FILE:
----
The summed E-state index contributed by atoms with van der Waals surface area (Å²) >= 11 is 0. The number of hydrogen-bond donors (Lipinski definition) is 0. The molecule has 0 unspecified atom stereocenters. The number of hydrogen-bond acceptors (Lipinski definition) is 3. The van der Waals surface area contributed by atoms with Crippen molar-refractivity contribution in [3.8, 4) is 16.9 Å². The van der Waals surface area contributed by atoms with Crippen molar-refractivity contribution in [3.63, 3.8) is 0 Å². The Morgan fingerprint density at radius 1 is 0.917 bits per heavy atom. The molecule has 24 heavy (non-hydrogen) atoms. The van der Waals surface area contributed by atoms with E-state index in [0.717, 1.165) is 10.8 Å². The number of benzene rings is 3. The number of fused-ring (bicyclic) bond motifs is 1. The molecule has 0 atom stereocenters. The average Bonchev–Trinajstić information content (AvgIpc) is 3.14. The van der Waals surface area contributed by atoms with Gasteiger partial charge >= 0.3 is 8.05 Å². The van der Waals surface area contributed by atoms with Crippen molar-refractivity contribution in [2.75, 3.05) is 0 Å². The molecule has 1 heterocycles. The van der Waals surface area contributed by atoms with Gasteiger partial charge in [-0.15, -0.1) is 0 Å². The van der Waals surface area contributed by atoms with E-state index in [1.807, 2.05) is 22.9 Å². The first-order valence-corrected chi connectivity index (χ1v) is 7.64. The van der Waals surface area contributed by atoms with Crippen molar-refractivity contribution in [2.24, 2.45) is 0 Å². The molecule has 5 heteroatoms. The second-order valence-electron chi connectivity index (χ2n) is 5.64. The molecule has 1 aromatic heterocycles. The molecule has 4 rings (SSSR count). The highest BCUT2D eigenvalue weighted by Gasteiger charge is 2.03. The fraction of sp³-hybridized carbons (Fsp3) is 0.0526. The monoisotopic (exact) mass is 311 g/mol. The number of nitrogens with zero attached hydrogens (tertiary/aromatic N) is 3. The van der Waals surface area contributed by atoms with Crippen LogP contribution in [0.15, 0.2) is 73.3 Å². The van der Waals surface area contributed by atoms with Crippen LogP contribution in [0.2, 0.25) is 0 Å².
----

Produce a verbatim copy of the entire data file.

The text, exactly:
The summed E-state index contributed by atoms with van der Waals surface area (Å²) >= 11 is 0. The number of hydrogen-bond donors (Lipinski definition) is 0. The molecule has 0 unspecified atom stereocenters. The number of hydrogen-bond acceptors (Lipinski definition) is 3. The van der Waals surface area contributed by atoms with Crippen molar-refractivity contribution in [3.8, 4) is 16.9 Å². The van der Waals surface area contributed by atoms with Crippen molar-refractivity contribution in [3.63, 3.8) is 0 Å². The Morgan fingerprint density at radius 1 is 0.917 bits per heavy atom. The molecule has 24 heavy (non-hydrogen) atoms. The van der Waals surface area contributed by atoms with E-state index in [0.717, 1.165) is 10.8 Å². The number of benzene rings is 3. The number of fused-ring (bicyclic) bond motifs is 1. The molecule has 0 atom stereocenters. The average Bonchev–Trinajstić information content (AvgIpc) is 3.14. The van der Waals surface area contributed by atoms with Gasteiger partial charge >= 0.3 is 8.05 Å². The van der Waals surface area contributed by atoms with Crippen molar-refractivity contribution in [2.75, 3.05) is 0 Å². The molecule has 1 heterocycles. The van der Waals surface area contributed by atoms with Gasteiger partial charge in [-0.15, -0.1) is 0 Å². The van der Waals surface area contributed by atoms with E-state index in [1.807, 2.05) is 22.9 Å². The first-order valence-corrected chi connectivity index (χ1v) is 7.64. The van der Waals surface area contributed by atoms with Crippen molar-refractivity contribution in [2.24, 2.45) is 0 Å². The molecule has 5 heteroatoms. The second-order valence-electron chi connectivity index (χ2n) is 5.64. The molecule has 1 aromatic heterocycles. The molecule has 4 rings (SSSR count). The highest BCUT2D eigenvalue weighted by Gasteiger charge is 2.03. The fraction of sp³-hybridized carbons (Fsp3) is 0.0526. The monoisotopic (exact) mass is 311 g/mol. The number of nitrogens with zero attached hydrogens (tertiary/aromatic N) is 3. The van der Waals surface area contributed by atoms with Crippen LogP contribution in [0.15, 0.2) is 73.3 Å². The van der Waals surface area contributed by atoms with Crippen LogP contribution in [0.2, 0.25) is 0 Å².